Nearly one in three pedestrians is distracted by a mobile device while crossing a busy street, and texting appears to be the most distracting and potentially most dangerous activity, according to a new study.
The study, published in the journal Injury Prevention,looked at pedestrians crossing busy streets in Seattle in the summer of 2012. It concluded that nearly one out of three pedestrians was engaged in some distracting activity, including taking on the phone, listening to music, talking with others, or dealing with children or pets.
Pedestrians who were texting took, on average, 2 seconds longer to cross busy streets and were less likely to pay attention to traffic while doing it.
Locally, one such pedestrian recently faced fatal consequences.
The conductor of an Amtrack train traveling southbound at 40 mph in Ventura County in September 2012 began sounding the warning horn when a pedestrian did not make any attempt to get off the tracks.
According to witnesses, the woman appeared to be looking down at her cell phone while walking northbound on the tracks. The conductor was unable to stop the train and the 28-year-old woman was struck and killed, according to the Ventura County Medical Examiner.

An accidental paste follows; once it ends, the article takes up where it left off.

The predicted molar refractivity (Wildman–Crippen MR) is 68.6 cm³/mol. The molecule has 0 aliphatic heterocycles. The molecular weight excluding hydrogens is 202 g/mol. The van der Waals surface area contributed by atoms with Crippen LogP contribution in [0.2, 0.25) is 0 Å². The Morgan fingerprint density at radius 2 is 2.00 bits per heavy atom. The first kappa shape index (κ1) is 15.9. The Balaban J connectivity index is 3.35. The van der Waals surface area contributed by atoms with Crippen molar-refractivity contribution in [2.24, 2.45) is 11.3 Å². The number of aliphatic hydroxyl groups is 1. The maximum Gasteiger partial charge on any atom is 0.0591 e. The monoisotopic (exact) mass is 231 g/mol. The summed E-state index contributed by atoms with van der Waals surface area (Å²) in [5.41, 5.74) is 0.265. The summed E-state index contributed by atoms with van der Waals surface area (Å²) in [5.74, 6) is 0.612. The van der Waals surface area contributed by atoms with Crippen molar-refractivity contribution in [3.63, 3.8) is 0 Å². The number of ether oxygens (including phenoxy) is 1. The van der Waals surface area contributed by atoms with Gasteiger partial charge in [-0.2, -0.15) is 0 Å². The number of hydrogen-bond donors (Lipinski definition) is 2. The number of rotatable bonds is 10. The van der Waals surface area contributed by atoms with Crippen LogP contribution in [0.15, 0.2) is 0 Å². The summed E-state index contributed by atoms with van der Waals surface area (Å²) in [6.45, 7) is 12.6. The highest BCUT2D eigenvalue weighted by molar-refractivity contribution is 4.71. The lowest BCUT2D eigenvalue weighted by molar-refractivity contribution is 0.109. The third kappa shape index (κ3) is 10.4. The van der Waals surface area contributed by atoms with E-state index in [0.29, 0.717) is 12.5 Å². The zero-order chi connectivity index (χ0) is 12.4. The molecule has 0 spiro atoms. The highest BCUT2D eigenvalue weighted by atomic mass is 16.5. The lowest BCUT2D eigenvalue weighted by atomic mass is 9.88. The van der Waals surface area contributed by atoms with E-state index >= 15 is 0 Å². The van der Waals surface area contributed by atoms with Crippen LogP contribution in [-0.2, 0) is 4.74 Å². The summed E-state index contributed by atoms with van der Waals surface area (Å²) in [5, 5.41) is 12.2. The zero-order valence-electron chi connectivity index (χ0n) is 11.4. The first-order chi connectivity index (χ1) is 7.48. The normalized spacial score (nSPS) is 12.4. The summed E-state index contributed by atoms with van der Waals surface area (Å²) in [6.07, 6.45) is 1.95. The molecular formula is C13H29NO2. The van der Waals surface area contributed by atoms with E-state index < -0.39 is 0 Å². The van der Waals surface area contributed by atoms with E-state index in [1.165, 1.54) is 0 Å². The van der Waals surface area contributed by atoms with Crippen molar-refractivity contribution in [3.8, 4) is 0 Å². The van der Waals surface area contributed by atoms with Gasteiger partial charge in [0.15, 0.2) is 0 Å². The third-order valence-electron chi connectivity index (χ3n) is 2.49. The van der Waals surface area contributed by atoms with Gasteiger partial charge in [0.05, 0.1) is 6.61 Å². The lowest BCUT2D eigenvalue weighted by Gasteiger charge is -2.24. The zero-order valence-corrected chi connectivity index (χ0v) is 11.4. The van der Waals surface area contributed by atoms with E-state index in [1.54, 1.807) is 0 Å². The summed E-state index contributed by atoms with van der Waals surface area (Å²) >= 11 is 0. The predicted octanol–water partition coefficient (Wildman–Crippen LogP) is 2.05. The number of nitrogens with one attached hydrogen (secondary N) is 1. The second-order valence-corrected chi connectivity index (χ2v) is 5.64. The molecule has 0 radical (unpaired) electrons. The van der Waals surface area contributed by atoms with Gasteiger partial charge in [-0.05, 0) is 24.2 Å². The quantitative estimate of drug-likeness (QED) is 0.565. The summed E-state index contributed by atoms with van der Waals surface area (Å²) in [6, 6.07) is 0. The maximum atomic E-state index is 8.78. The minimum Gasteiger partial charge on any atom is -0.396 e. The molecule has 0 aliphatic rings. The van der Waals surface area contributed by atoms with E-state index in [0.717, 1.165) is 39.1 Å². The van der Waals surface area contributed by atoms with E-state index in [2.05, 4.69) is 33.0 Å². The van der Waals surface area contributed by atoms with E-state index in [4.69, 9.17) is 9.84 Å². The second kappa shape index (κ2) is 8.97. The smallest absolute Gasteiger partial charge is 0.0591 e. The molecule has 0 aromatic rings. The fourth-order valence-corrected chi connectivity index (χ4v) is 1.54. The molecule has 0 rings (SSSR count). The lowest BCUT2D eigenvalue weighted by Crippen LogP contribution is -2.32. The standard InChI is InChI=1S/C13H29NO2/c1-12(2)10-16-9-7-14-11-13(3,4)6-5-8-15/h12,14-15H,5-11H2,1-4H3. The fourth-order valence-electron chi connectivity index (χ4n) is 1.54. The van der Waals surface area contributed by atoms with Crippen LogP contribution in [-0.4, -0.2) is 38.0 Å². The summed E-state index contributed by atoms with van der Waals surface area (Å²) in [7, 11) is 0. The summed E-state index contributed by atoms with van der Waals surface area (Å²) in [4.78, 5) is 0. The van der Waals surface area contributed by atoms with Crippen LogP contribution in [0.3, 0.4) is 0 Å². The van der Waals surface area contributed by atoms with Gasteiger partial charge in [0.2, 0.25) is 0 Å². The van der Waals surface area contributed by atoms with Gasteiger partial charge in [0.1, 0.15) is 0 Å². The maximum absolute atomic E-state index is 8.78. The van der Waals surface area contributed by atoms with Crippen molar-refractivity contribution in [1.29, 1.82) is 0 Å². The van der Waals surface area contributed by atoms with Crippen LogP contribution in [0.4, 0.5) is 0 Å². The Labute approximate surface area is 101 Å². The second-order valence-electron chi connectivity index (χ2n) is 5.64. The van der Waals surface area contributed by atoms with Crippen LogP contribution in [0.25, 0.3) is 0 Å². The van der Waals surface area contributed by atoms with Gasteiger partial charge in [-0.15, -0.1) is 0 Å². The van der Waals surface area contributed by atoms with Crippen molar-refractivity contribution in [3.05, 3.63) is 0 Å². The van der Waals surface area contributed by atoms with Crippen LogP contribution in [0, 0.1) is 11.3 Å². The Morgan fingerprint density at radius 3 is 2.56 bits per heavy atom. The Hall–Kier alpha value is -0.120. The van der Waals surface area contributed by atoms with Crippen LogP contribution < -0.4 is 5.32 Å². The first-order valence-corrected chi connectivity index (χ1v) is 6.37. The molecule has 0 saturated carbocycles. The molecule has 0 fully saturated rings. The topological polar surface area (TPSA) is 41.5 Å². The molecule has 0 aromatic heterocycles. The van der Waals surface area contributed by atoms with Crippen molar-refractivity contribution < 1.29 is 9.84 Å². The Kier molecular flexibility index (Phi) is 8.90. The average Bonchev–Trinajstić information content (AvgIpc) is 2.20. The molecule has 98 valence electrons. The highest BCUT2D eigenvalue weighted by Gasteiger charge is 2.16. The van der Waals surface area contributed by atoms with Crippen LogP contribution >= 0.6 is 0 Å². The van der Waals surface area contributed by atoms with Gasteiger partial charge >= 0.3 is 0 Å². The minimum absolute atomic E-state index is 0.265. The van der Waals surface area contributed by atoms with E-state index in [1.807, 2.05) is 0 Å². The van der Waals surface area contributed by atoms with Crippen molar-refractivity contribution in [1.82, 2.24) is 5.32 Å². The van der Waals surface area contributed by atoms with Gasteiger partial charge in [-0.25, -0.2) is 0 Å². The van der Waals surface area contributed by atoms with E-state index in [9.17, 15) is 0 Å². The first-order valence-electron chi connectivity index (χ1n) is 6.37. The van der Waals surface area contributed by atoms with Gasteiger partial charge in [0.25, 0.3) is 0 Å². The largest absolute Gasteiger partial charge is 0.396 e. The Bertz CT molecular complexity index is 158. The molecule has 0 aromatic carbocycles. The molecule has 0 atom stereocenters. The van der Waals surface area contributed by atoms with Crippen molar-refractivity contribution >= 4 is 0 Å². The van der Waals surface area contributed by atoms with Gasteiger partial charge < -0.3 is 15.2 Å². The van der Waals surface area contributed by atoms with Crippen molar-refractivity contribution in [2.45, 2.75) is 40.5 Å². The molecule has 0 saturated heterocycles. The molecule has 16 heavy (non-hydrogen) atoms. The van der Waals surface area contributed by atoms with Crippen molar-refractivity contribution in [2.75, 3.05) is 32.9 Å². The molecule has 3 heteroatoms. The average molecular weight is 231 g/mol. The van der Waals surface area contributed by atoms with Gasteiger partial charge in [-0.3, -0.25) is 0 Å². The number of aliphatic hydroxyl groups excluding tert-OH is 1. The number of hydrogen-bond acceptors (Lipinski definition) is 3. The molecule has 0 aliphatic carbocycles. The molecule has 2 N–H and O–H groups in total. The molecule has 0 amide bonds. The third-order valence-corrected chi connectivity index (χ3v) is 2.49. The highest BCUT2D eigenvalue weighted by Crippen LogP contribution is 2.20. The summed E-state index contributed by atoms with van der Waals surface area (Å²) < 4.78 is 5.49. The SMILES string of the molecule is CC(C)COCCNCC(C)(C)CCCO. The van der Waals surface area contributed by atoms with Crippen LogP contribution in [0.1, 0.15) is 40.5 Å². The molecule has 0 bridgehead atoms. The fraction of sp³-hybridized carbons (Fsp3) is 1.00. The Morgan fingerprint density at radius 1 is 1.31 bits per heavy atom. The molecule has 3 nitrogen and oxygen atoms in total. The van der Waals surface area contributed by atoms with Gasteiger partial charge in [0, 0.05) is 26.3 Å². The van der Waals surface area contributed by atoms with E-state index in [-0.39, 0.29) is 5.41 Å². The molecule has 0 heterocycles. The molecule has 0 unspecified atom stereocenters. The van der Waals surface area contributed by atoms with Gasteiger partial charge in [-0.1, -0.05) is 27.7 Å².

Asked about the potential danger dangers of distracted walking, one student near University of Southern California likened the risks to being behind the wheel.
"It’s one of those things where it’s like driving a car and eating a hamburger," the student said.
Distracted drivers took the lives of more than 3,000 people in 2010, according to the National Traffic Highway Safety Administration, which has an ongoing initiative related to the issue. Cell phone use was reported in 18 percent of all distraction-related fatalities, according to the NTHSA.
State legislatures have taken notice.
Handheld cell phone use while driving is banned in 10 states and the District of Columbia and texting while driving is banned in 39 states, according to the Governors Highway Safety Association.
The authors of the distracted pedestrian study recommend studying intervention efforts to reduce the risk of pedestrian injury. They suggest an approach similar to the "don’t drink and drive" campaign.